Typically, near a swimming pool or a garden. Just imagining it is making you wonder, isn't it? Having an outdoor shower with a heater would be awesome and relaxing; that’s true. But it's not all roses and sunshine.
There are both pros and cons to it. Let's look into why you would want to have a heated shower outdoors or not - the pros and cons.
Pros of a Heated Outdoor Shower
Installing an outdoor heater shower can be an enriching experience and it can be super relaxing as well. So, here are some of the reasons why you might want to.
Option for Both Hot & Cold Water
You have to agree this is a nice convenience to have. You don't need to get any hot water from somewhere else or inside your home. It's available right there where you installed your outdoor shower with your knobs at the perfect shower valve height.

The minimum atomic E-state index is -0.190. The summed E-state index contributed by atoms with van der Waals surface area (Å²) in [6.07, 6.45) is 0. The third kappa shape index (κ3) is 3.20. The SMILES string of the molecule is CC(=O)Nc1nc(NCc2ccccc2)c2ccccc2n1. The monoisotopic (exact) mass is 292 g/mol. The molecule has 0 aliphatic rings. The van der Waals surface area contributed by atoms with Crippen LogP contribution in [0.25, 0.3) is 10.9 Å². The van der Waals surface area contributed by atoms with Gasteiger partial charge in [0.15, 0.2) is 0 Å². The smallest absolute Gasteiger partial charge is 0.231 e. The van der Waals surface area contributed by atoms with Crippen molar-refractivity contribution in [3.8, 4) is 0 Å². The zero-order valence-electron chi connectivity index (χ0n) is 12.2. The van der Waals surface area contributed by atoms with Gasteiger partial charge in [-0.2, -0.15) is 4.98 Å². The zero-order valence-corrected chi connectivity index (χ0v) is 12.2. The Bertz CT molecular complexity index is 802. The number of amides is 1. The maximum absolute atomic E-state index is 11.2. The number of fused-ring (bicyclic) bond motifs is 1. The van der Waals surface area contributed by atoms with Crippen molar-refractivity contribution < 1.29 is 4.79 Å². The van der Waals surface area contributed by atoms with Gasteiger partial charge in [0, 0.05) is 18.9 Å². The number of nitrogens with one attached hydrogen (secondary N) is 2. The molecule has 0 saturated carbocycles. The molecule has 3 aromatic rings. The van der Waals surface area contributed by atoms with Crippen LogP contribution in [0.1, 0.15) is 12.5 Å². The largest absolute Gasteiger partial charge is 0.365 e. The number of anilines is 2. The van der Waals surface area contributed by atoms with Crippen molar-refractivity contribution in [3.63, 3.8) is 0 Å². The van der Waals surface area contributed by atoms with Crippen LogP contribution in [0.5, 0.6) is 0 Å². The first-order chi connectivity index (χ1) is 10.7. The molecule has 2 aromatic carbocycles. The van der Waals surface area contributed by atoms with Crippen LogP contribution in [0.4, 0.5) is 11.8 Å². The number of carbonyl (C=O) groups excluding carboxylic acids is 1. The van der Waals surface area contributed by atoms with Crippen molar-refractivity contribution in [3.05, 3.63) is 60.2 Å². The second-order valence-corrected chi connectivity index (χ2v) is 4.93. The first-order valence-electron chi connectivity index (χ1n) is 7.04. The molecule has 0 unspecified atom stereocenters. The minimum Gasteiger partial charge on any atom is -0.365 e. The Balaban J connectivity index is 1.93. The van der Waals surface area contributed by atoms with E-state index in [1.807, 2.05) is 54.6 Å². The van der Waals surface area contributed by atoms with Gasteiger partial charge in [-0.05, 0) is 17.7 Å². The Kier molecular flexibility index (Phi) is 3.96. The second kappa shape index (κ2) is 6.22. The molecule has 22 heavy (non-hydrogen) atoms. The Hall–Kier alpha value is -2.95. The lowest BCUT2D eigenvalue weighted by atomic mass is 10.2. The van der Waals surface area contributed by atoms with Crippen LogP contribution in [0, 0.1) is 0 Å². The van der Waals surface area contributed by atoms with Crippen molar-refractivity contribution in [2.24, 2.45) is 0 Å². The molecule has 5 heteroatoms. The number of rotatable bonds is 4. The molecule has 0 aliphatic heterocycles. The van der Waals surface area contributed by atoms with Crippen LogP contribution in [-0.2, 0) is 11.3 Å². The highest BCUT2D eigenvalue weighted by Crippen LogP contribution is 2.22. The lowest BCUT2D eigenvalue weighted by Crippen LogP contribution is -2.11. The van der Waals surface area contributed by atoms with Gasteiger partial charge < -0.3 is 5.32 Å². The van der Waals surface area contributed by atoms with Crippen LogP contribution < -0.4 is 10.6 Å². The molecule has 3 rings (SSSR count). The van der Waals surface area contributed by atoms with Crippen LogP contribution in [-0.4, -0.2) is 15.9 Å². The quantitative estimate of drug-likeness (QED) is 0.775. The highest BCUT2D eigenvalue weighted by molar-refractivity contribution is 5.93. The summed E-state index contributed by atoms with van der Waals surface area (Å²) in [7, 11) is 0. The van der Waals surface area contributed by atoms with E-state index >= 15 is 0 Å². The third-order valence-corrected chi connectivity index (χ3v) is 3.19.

If you want, you can choose to take a hot or cold shower. Both options are available. Choose whichever you feel like. Just because you're outside doesn't mean you won't need all the parts of a shower, which also means you'll get all of the same conveniences and enjoyment.
They're very spacious and it just gives you a different vibe to the whole thing. It's much more relaxing and feels spacious compared to a normal bathroom inside a house. You need to experience it to get a full understanding. And you'll fall in love with it once you use it.
Cons of a Heated Outdoor Shower
Well, apart from the pros, there are some minor cons as well. These are just basic housekeeping stuff. And nothing that'll be a complete deal breaker. Let's check out why you might want to avoid a shower outdoors.